Lily, my squash is just not setting fruit like it ought. My toms are finally setting fruit, but it's also going to be slim pickings. The rain seemed about perfect to me up here, but it just didn't get warm at the right time. That's my theory, anyway, for all the good it does. The cukes are finally starting to come on strong, at least, and they are my favorite.
Yes NicoleC, I noticed my neighbor Steve's cukes look mouth-watering. I love them cukes when they're young and crunch as you bite into them. Store bought cukes will never have that freshness.
Nicole, when you said that your squash is just not setting fruit... are there any bees. Have you seen both male/female blooms on the plant? You may have to venture out to hand pollinate them if there aren't enough bees visiting your vegetable garden?
Question please: One of my cantaloupes is showing flower buds, and it's not even 4-5 inches tall. Is that usual?
Lily, I have indeed had a dearth of bees this year, although ants and flies are generally pretty good at pollinating squash types. They are certainly doing fine on the cuke plants. I'm just not seeing many female blossoms. My "Upper Ground" finally set a single fruit and I have maybe a couple of dozen butternuts set on half a dozen plants, which is really poor especially since I love donating rich winter squash to the local charity serving the elderly.
I have THREE zucchini plants and only two 8-9"-ers sitting on the counter waiting to be eaten. (*gasp*)
Regarding your melon/pumpkin there, I would generally be concerned about plants blooming so young, but it IS time to set fruit if the plant has any hope of reproducing itself and it looks healthy, so while I don't think it's cause for concern in terms of plant health I'm not sure you should let it expend the energy on fruit at that size. Of course if you aren't going to be able to protect it from frost if it's a long maturity type... well, maybe just let it go?
Thanks Nicole for your response. I just returned outdoor to look at the vine again. It's a type of edible gourd that I labeled lite pumpkin because the seed look just like a pumpkin's seed. I double checked on the plant, I noticed the 1st pair of leaves were damaged. I don't know if that triggered the vine to respond in order to compensate for expected damage? Anyhow, that's my hypothesis. lol
While I'm at it. Here are two photos of the sunset and tranquility of the garden this evening. Have a good evening everyone. 'Til we meet again.
Hi Kim ~ gorgeous as usual. I am glad to see you are pursuing the container vegetable gardens. Did I miss it or do you have some containers of herbs mixed in also?
In the most recent issue of Organic Gardening there is a nice article on growing fruit in containers. They highlighted strawberries, blueberries and figs, all three of which I am doing. That might be fun to add to your container collection for next year...
Looking forward to more of your lovely photos. Kristi
Good morning Kristi. Long time 'no type'. I'm glad you're here. As far as herbs I've a few such as Thai basil, dills, parleys, lemon grass and a few others. Fruits? Ah, I've a stunned 'Top Hat' blue berries that I moved from too much shade in the garden into a container. In May we sustained two floods, everything seemed to get set-back, as a result my 'Top Hat' only yielded one single fruit for me. No other major damage, thanks goodness.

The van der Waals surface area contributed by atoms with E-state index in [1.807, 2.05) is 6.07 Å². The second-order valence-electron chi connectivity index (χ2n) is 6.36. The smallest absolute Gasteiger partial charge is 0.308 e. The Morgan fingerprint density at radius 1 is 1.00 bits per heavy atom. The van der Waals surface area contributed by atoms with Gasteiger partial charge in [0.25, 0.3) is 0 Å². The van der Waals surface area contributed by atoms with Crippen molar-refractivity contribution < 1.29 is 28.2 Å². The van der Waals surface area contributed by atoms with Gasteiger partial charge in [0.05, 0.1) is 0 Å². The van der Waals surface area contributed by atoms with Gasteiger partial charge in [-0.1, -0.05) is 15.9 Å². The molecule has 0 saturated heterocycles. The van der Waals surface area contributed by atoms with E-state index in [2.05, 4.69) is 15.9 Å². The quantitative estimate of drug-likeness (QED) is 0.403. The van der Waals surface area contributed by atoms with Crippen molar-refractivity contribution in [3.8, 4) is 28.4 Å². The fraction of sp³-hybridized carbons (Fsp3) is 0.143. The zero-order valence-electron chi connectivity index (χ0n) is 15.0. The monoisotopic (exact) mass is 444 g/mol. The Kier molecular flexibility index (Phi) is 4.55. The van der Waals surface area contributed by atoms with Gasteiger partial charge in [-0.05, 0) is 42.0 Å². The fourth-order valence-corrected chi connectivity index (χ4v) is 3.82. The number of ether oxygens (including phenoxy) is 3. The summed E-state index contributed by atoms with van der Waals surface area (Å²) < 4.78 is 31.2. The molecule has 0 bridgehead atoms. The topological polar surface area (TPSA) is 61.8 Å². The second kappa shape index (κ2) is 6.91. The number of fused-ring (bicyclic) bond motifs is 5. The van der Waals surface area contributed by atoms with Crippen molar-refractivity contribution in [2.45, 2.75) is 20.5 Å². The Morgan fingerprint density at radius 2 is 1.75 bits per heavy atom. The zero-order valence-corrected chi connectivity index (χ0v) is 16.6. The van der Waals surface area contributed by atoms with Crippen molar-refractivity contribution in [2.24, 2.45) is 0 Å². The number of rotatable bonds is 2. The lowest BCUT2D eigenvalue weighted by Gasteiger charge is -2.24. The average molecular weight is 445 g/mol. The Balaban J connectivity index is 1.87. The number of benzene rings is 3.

As far as veggies go, I am hoping to add more as the season progresses.
Nicole, the time is now to invest in water-front property. Purchase the land now when it's still affordable. Then build to suite when you do retire. Our kids enjoy the water now, water sports keep them in good physical fitness. Getting together as family is a much blessed gift we can share. When you come down this way, perhaps I can show you around.
[quote="Lily_love"]Good morning Kristi. Long time 'no type'. I'm glad you're here...
...As far as veggies go, I am hoping to add more as the season progresses. [/quote]
No Kim ~ I haven't been around much. My husband passed away in May so have been occupied. We have a small business as well so he left me with a full plate. My plants and gardening have been neglected as well as my friends here at Daves Garden. Always enjoy your photos and posts so had to peek in.
I've been enjoying my container tomatoes and cucumbers. This year I am growing two different miniature okra that is just starting to produce. Think I am really going to like one of them. A friend gave me a bag of fresh purple hull peas (already shelled so a real friend) and I put some fresh onion & garlic with them and will enjoy them later.
Looking forward to seeing your container garden progress. Take care, Kristi
As per your request Kristi, here is one of our gardeners' friends. Hope these bee/wasp will help pollinate flowers when they arrive on these veggies. Next is the actual size of the plant grown from seed today. The bee/wasp really took an interest on the Penta next to the young calabash vine.
The next two pics. are for Kristi especially.
a. Hoya bloom
b. Lotus bud.
On the ornamental blossoms; the 1st Lotus bloom for the season are followed with two additional buds as of yesterday. The 1st one actually opened yesterday, its petals are closed in the evening, then reopened the following day. Early this morning the bud was slow to open as seen above--due to over cast sky. But it will reopen. Now it's raining outside, I'll take more pics. when the morning rain subsides.